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Calligraphy of the Witch

Calligraphy of the Witch (Arte Público Press, 2012)

Born of a Spaniard and a mixed-race woman, young Concepcion Benavidez was apprenticed as a scribe to a convent. At nineteen, she escapes and is captured in the siege of Vera Cruz in 1683. She unexpectedly becomes the property of the Dutch pirate Laurens-Cornille de Graffe, who rapes her repeatedly on the long, deadly journey to the Massachusetts Bay Colony where he will sell his cargo. Realizing the young mestiza has fine penmanship, the pirate promptly sells her when they reach the cold New England coast.

Concepcion is thrust into a strange world where she doesn't understand the language or the customs. Bought by a prominent Puritan, Merchant Greenwood, to tend to his old father-in-law and his chicken farm, the girl from New Spain is regarded with suspicion. She is considered a papist half-breed who speaks the language of the devil and practices an ungodly religion. Greenwood immediately forbids her to speak her native tongue, and he changes her name to Thankful Seagraves.

The merchant's barren wife discovers that the girl is pregnant with the pirate's child. And she covets the baby. In the following years, the two women spar for the child's love and affection. But when several women in Salem Village, including Concepcion's friend Tituba Indian, are imprisoned for witchcraft, it's not long before people and even her own daughter start whispering about Concepcion. After all, doesn't she keep a cat for a familiar and burn letters for the dead in the woods? Doesn't she appear lasciviously in men's dreams? How else could she have coerced the old man to marry and free her?

This riveting historical novel combines the horror of the Salem witch trials with the philosophy and poetry of the nun and writer known as the first feminist of the Americas, Sor Juana Ines de la Cruz. Meticulously researched and elegantly written, this novel takes a mesmerizing look at women in the New World in the 17th century and the stubborn men who accuse them for no reason.

Book trailer for Calligraphy of the Witch

Hannah Jeremiah performed by Adelina Anthony (www.adelinaanthony.com).The Cat performed by Luna Azul. Video by Alma Lopez ©2008-2012

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Translations of Calligraphy of the Witch

Die Hexen-Schrift (German translation of Calligraphy of the Witch, trans. Susanne Goga-Klinkenberg. Berlin: Weltbild, 2010)

Calligraphy of the Witch German translation

Calligraphy of the Witch German translation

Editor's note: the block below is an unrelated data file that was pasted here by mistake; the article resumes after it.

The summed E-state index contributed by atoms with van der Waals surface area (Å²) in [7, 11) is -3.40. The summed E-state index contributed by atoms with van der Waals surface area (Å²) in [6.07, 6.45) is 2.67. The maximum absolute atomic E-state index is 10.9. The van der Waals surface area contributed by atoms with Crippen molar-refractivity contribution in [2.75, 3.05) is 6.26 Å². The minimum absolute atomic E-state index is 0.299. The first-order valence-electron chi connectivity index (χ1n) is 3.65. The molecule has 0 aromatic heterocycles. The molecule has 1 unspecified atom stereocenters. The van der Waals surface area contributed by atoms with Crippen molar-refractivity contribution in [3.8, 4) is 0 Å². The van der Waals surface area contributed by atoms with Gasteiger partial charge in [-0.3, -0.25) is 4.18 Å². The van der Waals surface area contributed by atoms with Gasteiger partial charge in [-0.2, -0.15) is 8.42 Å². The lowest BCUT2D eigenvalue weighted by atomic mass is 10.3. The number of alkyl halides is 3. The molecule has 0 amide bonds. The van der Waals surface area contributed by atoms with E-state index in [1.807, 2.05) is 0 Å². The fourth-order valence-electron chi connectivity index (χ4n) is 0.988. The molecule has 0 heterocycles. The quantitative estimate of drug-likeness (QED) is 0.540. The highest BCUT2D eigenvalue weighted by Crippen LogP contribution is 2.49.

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Limited copies of hardcover version of Calligraphy of the Witch

The paperback version of this historical novel is available at your local/online bookstores. The hardcover version of this novel is no longer in print, and therefore only a limited number of copies are available.

If you would like a signed hardcover collectible first edition of this book, sent to you by the author, use the PayPal link below.

Calligraphy of the Witch: A Novel [Hardcover] (St. Martin's Press, 2007)

A spirited indentured servant gets tangled up in the 17th-century Massachusetts Bay Colony witch hunts in this ambitious historical drama. Halfway through her 15-year indenture at a Mexico City convent, Concepción Benavidez escapes only to be captured by pirates and taken to Boston, where she's sold into slavery. Nathaniel Greenwood, a local merchant, is impressed that the papist slave can write and purchases her to help his disabled father-in-law manage his chicken farm. Renamed Thankful Seagraves, Concepción, who was repeatedly raped by the pirate captain, soon discovers that she's pregnant. Greenwood's barren wife, Rebecca, covets Concepción's newborn daughter, Hanna, and sets out to take her away. As their struggle over the girl unfolds, witch hysteria grips the colony, and Concepción is drawn into the fray when Hanna fingers her for a witch. De Alba's recreation is undercut by thin characterizations—the men are mostly cruel and the women victims, the notable exception being Concepción, who clings to her dignity under the most trying conditions. But De Alba ( Sor Juana's Second Dream ) has a firm grasp of her historical material and portrays the pirate life as convincingly as the witch trials. Readers interested in the period will want to give this a look. (Oct.) Copyright © Reed Business Information, a division of Reed Elsevier Inc. All rights reserved.